Further, these transitional provisions also suspends requirements for an approved authority to be a body corporate and have a school improvement plan for each school until 31 December 2014, meaning compliance is not required until 1 January 2015, rather than immediately on 1 January 2014.

The changes in this bill support the implementation of the Government's schools funding reform and the National Plan for School Improvement.


Schedule 1 of the Bill amends the Banking Act 1959 to exclude ‘reactivated accounts’ (accounts that have been assessed unclaimed but are transacted prior to be transferred to the Commonwealth) from being transferred to the Commonwealth and to allow the Commonwealth to return moneys collected unnecessarily to authorised deposit-taking institutions (ADIs).

The Government provided a transitional arrangement to ADIs assisting them to implement the legislative changes made late last year, which allow them to choose an assessment date between 31 December 2012 and 30 May 2013 for unclaimed bank accounts.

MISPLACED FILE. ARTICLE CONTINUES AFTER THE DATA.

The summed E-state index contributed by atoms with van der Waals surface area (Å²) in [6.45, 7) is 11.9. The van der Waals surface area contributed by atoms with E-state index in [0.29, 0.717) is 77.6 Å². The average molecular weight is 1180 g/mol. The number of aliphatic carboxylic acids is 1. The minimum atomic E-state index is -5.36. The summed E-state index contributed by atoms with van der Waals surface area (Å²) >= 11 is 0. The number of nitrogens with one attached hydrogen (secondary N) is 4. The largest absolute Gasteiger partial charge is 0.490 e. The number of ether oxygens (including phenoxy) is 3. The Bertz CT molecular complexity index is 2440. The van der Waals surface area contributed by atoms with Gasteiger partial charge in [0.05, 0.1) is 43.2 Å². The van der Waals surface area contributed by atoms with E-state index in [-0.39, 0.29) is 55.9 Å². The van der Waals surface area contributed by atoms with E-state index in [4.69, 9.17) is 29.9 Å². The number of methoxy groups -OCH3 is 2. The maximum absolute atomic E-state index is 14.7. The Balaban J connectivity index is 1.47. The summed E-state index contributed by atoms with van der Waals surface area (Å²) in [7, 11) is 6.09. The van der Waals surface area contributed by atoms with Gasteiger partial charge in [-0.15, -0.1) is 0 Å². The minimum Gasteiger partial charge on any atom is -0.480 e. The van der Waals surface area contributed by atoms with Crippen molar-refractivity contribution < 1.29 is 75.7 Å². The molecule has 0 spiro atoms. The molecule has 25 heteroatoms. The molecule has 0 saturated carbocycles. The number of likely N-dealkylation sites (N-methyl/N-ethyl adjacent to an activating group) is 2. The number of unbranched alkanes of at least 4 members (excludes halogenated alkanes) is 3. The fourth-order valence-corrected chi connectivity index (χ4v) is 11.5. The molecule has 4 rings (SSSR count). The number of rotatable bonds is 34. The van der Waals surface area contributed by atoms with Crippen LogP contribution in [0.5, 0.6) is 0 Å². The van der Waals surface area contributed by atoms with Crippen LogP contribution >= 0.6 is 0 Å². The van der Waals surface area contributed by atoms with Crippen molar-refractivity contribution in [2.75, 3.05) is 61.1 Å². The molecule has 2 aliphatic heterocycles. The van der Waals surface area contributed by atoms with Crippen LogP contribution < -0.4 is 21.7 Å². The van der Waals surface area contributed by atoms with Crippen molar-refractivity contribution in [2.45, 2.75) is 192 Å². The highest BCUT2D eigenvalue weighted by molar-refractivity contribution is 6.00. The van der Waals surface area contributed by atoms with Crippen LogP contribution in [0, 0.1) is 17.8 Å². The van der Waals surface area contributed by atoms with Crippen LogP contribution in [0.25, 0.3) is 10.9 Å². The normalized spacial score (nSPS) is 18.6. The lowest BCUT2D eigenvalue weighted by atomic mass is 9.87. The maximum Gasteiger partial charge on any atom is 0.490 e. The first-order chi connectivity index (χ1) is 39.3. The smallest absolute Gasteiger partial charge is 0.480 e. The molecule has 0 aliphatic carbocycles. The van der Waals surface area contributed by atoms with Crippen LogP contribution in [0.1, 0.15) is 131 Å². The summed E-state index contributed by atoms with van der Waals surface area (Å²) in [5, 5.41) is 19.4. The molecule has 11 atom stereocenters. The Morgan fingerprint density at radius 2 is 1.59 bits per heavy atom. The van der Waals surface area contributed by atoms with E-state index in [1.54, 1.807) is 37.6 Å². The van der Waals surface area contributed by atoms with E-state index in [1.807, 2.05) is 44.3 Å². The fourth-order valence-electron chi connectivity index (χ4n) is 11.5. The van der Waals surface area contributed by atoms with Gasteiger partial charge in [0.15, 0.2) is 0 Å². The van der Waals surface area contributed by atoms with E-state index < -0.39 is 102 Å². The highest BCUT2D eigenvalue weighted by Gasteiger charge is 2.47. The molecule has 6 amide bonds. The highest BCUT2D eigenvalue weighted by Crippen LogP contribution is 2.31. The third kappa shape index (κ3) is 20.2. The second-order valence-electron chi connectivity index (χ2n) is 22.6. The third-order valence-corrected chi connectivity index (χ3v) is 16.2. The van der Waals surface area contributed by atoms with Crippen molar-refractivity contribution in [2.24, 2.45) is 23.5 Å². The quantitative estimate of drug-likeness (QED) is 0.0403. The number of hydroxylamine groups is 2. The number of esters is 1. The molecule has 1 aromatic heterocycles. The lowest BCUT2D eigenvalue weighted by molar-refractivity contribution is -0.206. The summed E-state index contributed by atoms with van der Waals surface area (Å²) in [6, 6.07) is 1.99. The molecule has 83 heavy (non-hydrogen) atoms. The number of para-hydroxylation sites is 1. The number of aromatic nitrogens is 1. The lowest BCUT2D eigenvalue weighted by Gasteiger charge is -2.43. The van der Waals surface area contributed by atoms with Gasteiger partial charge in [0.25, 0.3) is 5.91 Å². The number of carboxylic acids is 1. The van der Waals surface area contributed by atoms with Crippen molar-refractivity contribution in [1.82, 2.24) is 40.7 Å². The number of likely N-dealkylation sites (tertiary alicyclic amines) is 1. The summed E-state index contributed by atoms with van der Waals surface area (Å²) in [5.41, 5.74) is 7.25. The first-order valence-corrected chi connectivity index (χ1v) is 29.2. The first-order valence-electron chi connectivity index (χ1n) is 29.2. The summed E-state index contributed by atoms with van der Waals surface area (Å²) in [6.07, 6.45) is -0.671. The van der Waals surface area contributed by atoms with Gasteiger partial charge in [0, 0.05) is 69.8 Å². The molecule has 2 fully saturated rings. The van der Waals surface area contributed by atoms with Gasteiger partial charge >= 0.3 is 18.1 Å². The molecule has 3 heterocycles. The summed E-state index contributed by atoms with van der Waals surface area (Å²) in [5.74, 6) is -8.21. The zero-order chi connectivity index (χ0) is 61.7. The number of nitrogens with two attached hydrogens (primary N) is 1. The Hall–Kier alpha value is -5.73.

I am advised that some ADIs have implemented the changes on the basis of an assessment date that has already passed but have subsequently allowed transactions on accounts were unclaimed as at the assessment date. The holders of these accounts may think that they have reactivated their accounts and consequently they would not be transferred to the Commonwealth. However, under the current legislation, ADIs are required to report and transfer unclaimed moneys, including reactivated accounts, to the Commonwealth as at the reporting date.

The legislation amendments will allow ADIs to exclude reactivated accounts from their reports and transfers of unclaimed moneys to the Government. This will ensure reactivated accounts are not transferred to the Government unnecessarily.

The amendments will also allow the Government to provide refunds directly to ADIs for moneys collected unnecessarily.

Full details of the amendments in this Bill are contained in the Explanatory Memorandum.